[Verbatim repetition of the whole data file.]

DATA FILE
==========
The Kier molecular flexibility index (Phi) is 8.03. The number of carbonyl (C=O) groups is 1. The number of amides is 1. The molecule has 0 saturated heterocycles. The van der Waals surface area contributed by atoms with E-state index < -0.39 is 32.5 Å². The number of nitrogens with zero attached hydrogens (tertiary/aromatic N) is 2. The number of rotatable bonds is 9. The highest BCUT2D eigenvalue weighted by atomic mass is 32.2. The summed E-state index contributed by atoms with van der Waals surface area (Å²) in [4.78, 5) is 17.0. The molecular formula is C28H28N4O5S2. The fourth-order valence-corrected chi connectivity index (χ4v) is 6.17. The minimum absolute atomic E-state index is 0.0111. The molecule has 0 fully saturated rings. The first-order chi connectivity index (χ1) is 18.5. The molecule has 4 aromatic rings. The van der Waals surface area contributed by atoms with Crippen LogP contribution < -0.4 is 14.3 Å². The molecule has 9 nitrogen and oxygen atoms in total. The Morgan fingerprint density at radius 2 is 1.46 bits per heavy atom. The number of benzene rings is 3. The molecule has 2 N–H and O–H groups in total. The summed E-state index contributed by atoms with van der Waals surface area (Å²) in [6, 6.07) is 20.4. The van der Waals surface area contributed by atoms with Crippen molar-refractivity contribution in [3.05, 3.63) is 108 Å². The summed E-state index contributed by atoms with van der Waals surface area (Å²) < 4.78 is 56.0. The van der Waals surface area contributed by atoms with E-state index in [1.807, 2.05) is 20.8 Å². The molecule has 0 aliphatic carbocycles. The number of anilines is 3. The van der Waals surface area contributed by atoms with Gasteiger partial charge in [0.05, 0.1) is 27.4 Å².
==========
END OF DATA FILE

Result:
The Kier molecular flexibility index (Phi) is 8.03. The number of carbonyl (C=O) groups is 1. The number of amides is 1. The molecule has 0 saturated heterocycles. The van der Waals surface area contributed by atoms with E-state index < -0.39 is 32.5 Å². The number of nitrogens with zero attached hydrogens (tertiary/aromatic N) is 2. The number of rotatable bonds is 9. The highest BCUT2D eigenvalue weighted by atomic mass is 32.2. The summed E-state index contributed by atoms with van der Waals surface area (Å²) in [4.78, 5) is 17.0. The molecular formula is C28H28N4O5S2. The fourth-order valence-corrected chi connectivity index (χ4v) is 6.17. The minimum absolute atomic E-state index is 0.0111. The molecule has 0 fully saturated rings. The first-order chi connectivity index (χ1) is 18.5. The molecule has 4 aromatic rings. The van der Waals surface area contributed by atoms with Crippen LogP contribution < -0.4 is 14.3 Å². The molecule has 9 nitrogen and oxygen atoms in total. The Morgan fingerprint density at radius 2 is 1.46 bits per heavy atom. The number of benzene rings is 3. The molecule has 2 N–H and O–H groups in total. The summed E-state index contributed by atoms with van der Waals surface area (Å²) in [6, 6.07) is 20.4. The van der Waals surface area contributed by atoms with Crippen molar-refractivity contribution in [3.05, 3.63) is 108 Å². The summed E-state index contributed by atoms with van der Waals surface area (Å²) < 4.78 is 56.0. The van der Waals surface area contributed by atoms with E-state index in [1.807, 2.05) is 20.8 Å². The molecule has 0 aliphatic carbocycles. The number of anilines is 3. The van der Waals surface area contributed by atoms with Gasteiger partial charge in [0.05, 0.1) is 27.4 Å².